The Barbados Postal Service is being urged to cash in on the increase in online shopping and the benefits that can be derived through ecommerce.
Acting Minister of Home Affairs, Michael Lashley, made this call, while noting the post office had a clear advantage over other mail couriers when moving smaller parcels.
He was at the time delivering the feature address during the 19th Caribbean Postal Union Conference, held recently at the General Post Office headquarters.
Quoting figures from the World Trade Organisation, Mr. Lashley said cross border retail online sales reached US$1 billion in 2013, and will continue to accelerate as citizens purchased all types of merchandise from web retailers and online market places that ship across borders directly to countries.
“The rise of ecommerce and online shopping, especially cross border online shopping, has the potential to generate huge volumes of small packets that postal services around the world, including those in the region, are uniquely positioned to handle and deliver at low cost,” the Acting Home Affairs Minister said.
He added that at a time when the future of the postal service has come into question with the advent of the Internet, e-commerce has provided an excellent opportunity for post offices to remain in business.
“The Internet, despite its effectiveness in facilitating email and social media, online advertising, online bill payments and other digital communication tools that have negatively impacted postal revenues, is now offering new opportunities to the postal sector through the rapid growth of e-commerce,” he emphasised.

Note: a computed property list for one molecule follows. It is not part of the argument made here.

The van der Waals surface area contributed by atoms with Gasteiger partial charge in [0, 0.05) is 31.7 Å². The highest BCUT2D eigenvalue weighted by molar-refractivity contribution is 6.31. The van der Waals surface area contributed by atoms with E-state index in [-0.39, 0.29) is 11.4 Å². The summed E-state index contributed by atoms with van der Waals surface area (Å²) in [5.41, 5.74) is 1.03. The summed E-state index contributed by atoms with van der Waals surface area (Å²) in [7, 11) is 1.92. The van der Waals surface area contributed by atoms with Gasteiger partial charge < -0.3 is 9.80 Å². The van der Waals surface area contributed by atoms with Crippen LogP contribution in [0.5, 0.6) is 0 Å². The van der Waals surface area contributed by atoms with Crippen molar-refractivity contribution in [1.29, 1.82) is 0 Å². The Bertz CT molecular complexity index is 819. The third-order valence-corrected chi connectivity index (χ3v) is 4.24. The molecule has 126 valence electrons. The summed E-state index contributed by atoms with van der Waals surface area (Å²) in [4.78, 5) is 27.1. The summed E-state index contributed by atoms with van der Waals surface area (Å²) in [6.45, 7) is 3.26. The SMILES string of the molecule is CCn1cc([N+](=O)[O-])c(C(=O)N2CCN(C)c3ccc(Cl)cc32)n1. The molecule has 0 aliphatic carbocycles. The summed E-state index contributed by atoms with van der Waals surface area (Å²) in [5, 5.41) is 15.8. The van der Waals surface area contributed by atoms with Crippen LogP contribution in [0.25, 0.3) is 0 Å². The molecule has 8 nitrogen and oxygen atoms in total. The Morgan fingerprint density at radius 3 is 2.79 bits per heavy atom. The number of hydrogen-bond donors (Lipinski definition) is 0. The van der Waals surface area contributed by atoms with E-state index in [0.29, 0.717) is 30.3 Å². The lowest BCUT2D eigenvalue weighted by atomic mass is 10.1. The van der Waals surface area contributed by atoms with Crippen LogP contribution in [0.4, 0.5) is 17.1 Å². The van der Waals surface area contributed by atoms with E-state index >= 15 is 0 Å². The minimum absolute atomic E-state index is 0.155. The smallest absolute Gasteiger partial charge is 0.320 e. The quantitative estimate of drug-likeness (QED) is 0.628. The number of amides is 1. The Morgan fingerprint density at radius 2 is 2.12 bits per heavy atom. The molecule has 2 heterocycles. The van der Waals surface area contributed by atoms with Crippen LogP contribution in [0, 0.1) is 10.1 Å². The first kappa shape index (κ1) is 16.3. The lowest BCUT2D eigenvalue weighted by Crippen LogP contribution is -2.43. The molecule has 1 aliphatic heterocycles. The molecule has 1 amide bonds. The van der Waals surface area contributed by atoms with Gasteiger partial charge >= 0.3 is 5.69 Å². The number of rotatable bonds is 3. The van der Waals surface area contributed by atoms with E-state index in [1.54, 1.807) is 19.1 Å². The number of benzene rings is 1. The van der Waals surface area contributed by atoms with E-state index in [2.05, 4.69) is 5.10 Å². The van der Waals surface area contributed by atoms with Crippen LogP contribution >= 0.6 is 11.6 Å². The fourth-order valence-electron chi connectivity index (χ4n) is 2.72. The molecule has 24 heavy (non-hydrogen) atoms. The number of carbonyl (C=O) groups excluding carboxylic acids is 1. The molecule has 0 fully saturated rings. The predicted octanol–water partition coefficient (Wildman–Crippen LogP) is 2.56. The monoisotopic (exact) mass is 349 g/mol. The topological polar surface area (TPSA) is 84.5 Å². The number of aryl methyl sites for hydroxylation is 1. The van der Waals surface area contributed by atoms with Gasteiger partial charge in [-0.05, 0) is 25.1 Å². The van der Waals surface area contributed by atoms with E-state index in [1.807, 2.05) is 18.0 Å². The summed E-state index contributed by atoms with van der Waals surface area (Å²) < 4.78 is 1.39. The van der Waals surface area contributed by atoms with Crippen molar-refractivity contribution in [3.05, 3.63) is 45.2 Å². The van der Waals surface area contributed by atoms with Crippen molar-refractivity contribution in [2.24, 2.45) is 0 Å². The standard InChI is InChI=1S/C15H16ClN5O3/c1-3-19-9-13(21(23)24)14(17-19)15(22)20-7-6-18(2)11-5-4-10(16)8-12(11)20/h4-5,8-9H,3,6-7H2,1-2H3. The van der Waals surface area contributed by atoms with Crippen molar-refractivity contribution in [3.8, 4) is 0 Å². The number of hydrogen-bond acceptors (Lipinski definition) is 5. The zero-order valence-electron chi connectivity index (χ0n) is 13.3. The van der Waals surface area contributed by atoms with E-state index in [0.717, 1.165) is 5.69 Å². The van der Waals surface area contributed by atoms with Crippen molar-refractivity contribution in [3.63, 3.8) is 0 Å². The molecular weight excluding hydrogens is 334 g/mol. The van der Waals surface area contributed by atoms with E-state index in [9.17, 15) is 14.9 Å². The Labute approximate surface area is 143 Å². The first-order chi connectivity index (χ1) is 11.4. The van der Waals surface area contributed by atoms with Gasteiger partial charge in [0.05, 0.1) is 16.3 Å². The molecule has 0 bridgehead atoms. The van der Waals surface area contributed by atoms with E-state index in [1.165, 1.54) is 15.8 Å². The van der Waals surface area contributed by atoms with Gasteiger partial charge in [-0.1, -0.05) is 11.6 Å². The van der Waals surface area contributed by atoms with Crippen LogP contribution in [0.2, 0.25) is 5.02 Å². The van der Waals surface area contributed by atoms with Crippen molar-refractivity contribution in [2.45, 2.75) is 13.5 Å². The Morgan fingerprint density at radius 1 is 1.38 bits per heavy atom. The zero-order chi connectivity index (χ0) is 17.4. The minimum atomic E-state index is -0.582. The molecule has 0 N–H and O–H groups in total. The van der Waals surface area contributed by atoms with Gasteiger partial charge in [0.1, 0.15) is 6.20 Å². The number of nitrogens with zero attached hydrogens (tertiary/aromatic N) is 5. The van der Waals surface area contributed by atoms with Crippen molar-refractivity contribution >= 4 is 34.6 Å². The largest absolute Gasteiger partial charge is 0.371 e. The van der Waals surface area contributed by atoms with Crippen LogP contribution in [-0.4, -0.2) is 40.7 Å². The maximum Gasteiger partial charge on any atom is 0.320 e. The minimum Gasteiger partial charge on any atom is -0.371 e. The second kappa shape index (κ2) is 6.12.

As a result, Minister Lashley urged officials to address existing bottlenecks or issues with Customs and other stakeholders. “Every effort must therefore be made by the Barbados Post Office to put in place the operational and legal framework that will allow this shift in focus to take place, and I can assure you that my Ministry will render whatever assistance is needed for you to bring about this change,” he assured.
However, while calling for postal services to tap into e-commerce and the online market, Mr. Lashley also urged them to consider themselves as being a part of the border system by ensuring the postal system was not used as a conduit for the importation and movement of contraband items.
Approximately 50 delegates, including nine ministers from around the region responsible for postal affairs, are attending the five-day conference to discuss a range of issues affecting postal administration in the Caribbean.